mile and a half distant, and then sat down and cried. They had had
a slight difference that morning, and she wondered if he had taken
it seriously and intended desertion. She had no money; she knew no
Dutch. People passed, and seemed sorry for her; she tried to make
them understand what had happened. They gathered that she had lost
something, but could not grasp what. They took her to the nearest
village, and found a policeman for her. He concluded from her
pantomime that some man had stolen her bicycle. They put the
telegraph into operation, and discovered in a village four miles
off an unfortunate boy riding a lady's machine of an obsolete
pattern. They brought him to her in a cart, but as she did not
appear to want either him or his bicycle they let him go again, and
resigned themselves to bewilderment.

Meanwhile, Harris continued his ride with much enjoyment. It
seemed to him that he had suddenly become a stronger, and in every
way a more capable cyclist. Said he to what he thought was Mrs.

"I haven't felt this machine so light for months. It's this air, I
think; it's doing me good."

Then he told her not to be afraid, and he would show her how fast
he COULD go. He bent down over the handles, and put his heart into
his work. The bicycle bounded over the road like a thing of life;
farmhouses and churches, dogs and chickens came to him and passed.
Old folks stood and gazed at him, the children cheered him.

In this way he sped merrily onward for about five miles. Then, as
he explains it, the feeling began to grow upon him that something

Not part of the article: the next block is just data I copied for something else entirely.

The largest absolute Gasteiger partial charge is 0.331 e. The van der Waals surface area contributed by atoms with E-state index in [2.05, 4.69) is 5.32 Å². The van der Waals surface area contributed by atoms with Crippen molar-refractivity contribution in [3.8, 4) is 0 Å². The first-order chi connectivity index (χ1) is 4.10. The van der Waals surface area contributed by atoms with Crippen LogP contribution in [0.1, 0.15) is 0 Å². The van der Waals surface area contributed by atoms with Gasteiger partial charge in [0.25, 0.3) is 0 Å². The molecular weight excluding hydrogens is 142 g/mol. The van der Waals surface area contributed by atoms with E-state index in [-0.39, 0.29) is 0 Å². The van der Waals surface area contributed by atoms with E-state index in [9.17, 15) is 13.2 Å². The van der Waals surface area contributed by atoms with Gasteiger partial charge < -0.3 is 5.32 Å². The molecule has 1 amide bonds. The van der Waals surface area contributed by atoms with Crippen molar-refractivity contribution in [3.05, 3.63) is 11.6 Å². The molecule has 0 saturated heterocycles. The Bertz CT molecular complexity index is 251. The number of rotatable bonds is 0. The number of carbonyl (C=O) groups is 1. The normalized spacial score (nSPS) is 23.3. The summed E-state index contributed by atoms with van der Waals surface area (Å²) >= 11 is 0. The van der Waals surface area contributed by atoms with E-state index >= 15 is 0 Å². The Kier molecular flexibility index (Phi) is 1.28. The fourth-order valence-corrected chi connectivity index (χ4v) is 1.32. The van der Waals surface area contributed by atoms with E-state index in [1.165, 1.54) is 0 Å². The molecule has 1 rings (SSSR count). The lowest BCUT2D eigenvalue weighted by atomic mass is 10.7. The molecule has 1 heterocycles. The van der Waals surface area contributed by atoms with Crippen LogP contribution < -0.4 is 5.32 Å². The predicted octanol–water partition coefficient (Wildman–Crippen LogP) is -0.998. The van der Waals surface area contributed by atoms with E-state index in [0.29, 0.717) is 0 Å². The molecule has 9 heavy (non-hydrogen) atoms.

was wrong. He was not surprised at the silence; the wind was
blowing strongly, and the machine was rattling a good deal. It was
a sense of void that came upon him. He stretched out his hand
behind him, and felt; there was nothing there but space. He
jumped, or rather fell off, and looked back up the road; it
stretched white and straight through the dark wood, and not a
living soul could be seen upon it. He remounted, and rode back up
the hill. In ten minutes he came to where the road broke into
four; there he dismounted and tried to remember which fork he had
come down.

While he was deliberating a man passed, sitting sideways on a
horse. Harris stopped him, and explained to him that he had lost
his wife. The man appeared to be neither surprised nor sorry for
him. While they were talking another farmer came along, to whom
the first man explained the matter, not as an accident, but as a
good story. What appeared to surprise the second man most was that
Harris should be making a fuss about the thing. He could get no
sense out of either of them, and cursing them he mounted his
machine again, and took the middle road on chance. Half-way up, he
came upon a party of two young women with one young man between
them. They appeared to be making the most of him. He asked them
if they had seen his wife. They asked him what she was like. He
did not know enough Dutch to describe her properly; all he could
tell them was she was a very beautiful woman, of medium size.
Evidently this did not satisfy them, the description was too
general; any man could say that, and by this means perhaps get
possession of a wife that did not belong to him. They asked him
how she was dressed; for the life of him he could not recollect.

I doubt if any man could tell how any woman was dressed ten minutes
after he had left her. He recollected a blue skirt, and then there
was something that carried the dress on, as it were, up to the